James “Jay” Griffin

Jay-GriffinChief of Policy and Research, Hawaii Public Utilities Commission

Education & Experience. James “Jay” Griffin has won numerous awards, written for various publications and made a host of presentations relating to energy and costs. He holds an undergraduate degree in political economy, two separate master’s degrees in economics, and in public policy and environmental management and earned his Ph.D. in policy analysis. He’s worked for the RAND Corporation as a policy analyst in Santa Monica, California; a conservation organizer for the Sierra Club, Hawaii Chapter; and as a watershed inventory and assessment project manager for the Hanalei Heritage River Program. He’s currently on a leave of absence from his post as assistant specialist for the Hawaii Natural Energy Institute and now serves as chief of policy and research for the Hawaii Public Utilities Commission. His professional associations and affiliations include member of the Hawaii Clean Energy Initiative Electricity Working Group and a mentor for the Hawaii Renewable Energy Venture Energy Excellerator.

What do you hope this Energy Conference will accomplish? I believe this Energy Conference is an outstanding opportunity and setting to discuss the future of the electric utility industry. Hawaii’s local utilities are a “postcard from the future.”  We are currently experiencing many of the forces that will shape other utilities in the future.  By addressing many of these pertinent issues today, we hope to set a model for the future of the utility industry.

What is your vision for the future of energy? Clean, affordable energy services with an array of new choices and opportunities for customers.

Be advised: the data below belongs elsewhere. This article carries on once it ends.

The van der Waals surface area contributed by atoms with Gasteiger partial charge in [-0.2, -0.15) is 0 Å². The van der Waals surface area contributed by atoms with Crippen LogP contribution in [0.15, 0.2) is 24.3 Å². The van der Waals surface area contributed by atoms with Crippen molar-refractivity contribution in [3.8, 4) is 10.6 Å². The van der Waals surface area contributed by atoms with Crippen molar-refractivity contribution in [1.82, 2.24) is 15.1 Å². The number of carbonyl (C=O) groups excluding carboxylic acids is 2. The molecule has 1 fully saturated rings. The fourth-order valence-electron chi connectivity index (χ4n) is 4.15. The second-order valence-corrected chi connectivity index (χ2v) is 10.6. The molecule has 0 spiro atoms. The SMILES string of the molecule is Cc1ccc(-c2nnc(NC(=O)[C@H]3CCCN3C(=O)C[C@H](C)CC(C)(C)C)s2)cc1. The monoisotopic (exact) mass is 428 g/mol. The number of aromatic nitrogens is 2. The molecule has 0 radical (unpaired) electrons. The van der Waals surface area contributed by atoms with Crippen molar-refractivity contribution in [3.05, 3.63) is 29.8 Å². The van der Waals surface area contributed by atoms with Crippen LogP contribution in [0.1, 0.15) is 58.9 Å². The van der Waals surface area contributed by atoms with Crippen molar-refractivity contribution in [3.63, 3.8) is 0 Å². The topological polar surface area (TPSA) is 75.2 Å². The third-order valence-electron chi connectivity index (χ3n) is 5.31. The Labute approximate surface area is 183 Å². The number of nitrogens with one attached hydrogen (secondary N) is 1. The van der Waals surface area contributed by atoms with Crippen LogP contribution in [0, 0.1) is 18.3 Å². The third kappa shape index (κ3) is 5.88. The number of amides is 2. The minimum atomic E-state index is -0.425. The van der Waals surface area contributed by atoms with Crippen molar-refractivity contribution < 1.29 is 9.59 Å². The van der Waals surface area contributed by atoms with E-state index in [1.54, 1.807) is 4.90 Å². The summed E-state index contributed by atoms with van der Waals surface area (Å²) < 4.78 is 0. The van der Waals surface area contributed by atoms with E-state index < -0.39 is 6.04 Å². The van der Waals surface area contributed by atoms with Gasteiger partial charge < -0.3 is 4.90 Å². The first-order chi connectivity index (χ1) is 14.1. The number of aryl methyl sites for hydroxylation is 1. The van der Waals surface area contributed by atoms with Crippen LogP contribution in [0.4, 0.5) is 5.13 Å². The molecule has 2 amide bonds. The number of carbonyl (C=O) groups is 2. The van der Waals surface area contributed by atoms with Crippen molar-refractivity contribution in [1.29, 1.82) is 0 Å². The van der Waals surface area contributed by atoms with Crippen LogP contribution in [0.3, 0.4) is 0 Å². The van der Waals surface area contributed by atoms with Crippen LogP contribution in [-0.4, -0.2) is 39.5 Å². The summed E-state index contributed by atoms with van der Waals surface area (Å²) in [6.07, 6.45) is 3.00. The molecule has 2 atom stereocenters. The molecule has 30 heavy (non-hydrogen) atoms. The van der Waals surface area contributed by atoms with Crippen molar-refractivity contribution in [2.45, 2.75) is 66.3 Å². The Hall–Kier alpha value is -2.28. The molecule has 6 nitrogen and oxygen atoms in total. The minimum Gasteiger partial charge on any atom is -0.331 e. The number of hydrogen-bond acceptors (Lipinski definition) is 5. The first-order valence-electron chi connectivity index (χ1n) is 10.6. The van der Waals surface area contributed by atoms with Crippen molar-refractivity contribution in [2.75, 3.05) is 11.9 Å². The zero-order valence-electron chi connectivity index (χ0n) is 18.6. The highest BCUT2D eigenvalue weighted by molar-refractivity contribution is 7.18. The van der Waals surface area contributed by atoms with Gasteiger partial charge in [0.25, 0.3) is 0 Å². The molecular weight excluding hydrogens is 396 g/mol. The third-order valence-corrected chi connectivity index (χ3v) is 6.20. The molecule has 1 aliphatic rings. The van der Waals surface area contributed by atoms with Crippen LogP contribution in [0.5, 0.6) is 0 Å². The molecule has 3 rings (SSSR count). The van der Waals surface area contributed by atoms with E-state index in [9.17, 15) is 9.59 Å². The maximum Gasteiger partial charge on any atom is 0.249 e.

Why do you think it’s been challenging to transition from fossil fuel generated power to alternative renewable energy? Electric utilities and the regulatory model are a complex system that does not change overnight.  That said, Hawaii has been increasing the amount of renewable energy at a rapid pace because the economics favor renewables relative to today’s price of oil.

Hawaii has the highest electric rates in the United States. How do you think this should be addressed? Electric utilities and the regulatory model are a complex system that does not change overnight.  That said, Hawaii has been increasing the amount of renewable energy at a rapid pace because the economics favor renewables relative to today’s price of oil.

Why do you believe it’s important to have open and frank discussions about the future of energy? Electric utilities and the regulatory model are a complex system that does not change overnight.  That said, Hawaii has been increasing the amount of renewable energy at a rapid pace because the economics favor renewables relative to today’s price of oil.

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